Who are your Customer Casualties?

not happyWhat happened to the days of customer satisfaction? The airlines have began treating passengers like they work for them and not the other way around. Recently, while on a business trip to California I had the chance to leave a day early. When I called American Airlines to get out on an earlier flight, they quoted me a price 3 times what I paid for the whole trip. While this twisted logic has always been a common place in the airline industry; however, what I didn’t understand was why they continued to let planes leave half empty? I asked the phone service representative if they could let me know if it would be worthwhile checking out of my hotel and turning in my rental car to fly standby. According to the rep “Go down to the airport, I am not going to be able to help you” . Economically the best decision I could make was to keep the hotel and car, I knew explaining a $1,000  change fee to the Travel and Expense department would be a painful process. I arrived at SFO 8 hours early for my flight the next day, the American Airlines rep ended up giving me a standby on a flight that was leaving 4 hours earlier with a few strings attached. “Mr. Morganelli we value your business” Untrue… “I just want to inform you that next week when you fly American you can no longer standby for free.” No big surprise…. “Don’t get your hopes up, if our partner airline cancels a flight their passenger will take your place on the plane.” Say what….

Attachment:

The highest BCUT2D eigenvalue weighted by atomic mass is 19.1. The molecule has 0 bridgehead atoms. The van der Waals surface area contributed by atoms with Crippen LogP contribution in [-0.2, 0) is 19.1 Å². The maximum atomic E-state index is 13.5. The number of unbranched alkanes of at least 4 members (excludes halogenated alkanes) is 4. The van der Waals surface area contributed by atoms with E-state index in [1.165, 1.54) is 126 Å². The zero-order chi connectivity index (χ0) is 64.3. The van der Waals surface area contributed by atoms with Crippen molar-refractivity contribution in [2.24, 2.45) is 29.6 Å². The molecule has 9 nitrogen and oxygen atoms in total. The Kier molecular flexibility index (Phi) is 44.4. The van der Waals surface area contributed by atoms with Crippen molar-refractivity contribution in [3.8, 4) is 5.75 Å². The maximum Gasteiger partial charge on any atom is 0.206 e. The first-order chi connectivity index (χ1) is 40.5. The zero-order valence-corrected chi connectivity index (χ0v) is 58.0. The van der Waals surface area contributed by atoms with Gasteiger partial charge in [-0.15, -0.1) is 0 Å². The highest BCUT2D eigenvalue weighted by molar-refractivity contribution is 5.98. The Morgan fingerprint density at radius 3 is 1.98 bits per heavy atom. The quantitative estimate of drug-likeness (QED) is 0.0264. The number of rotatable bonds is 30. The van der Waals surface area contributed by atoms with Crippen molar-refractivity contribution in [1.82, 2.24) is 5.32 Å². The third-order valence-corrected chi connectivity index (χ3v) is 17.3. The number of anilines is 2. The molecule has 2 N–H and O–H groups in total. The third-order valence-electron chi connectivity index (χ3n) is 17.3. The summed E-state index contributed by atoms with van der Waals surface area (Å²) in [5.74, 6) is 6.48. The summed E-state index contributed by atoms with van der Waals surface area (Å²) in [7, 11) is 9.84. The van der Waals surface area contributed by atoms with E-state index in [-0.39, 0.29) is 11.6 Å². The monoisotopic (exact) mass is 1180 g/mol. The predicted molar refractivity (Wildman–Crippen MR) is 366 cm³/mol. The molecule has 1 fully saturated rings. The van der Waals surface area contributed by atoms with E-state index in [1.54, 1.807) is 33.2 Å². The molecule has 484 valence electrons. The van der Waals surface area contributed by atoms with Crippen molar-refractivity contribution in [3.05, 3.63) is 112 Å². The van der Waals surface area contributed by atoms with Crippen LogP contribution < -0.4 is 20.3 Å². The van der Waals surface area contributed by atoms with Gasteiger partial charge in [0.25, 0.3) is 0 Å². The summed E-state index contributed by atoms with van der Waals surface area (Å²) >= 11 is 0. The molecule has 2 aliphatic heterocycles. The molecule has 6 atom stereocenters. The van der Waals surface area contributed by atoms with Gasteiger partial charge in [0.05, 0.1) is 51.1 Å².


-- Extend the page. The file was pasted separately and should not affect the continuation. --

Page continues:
Everyone is in business to make money, but at what cost? I have not flown American Airlines since and avoid them whenever possible. Increasingly, policy wins out over customer service. I see it time and time again, senior leadership makes an informed decision based on facts and figures and the people who execute on those decisions are afraid to think about the customer. If that phone representative, desk clerk and finally supervisor at American Airlines were looking at the big picture they would see that they were going to lose an AAdvantage Member and subsequently any future flights I had in my travel pipeline. I know what you are thinking, so what losing a few thousand of Tom’s dollars are not going to make an impact. Consider this, if their policies and service cause 10 customer casualties a day that is 300 customers a month (an entire flight), 3,600 passengers a year or a revenue loss of an estimated one million, two hundred sixty thousand dollars. This revenue loss causes the airline to institute policies such as charging up to $50.00 for carry-on causing a loss of even more passengers to competitive airlines. To think, this all could have been avoided by basic customer service.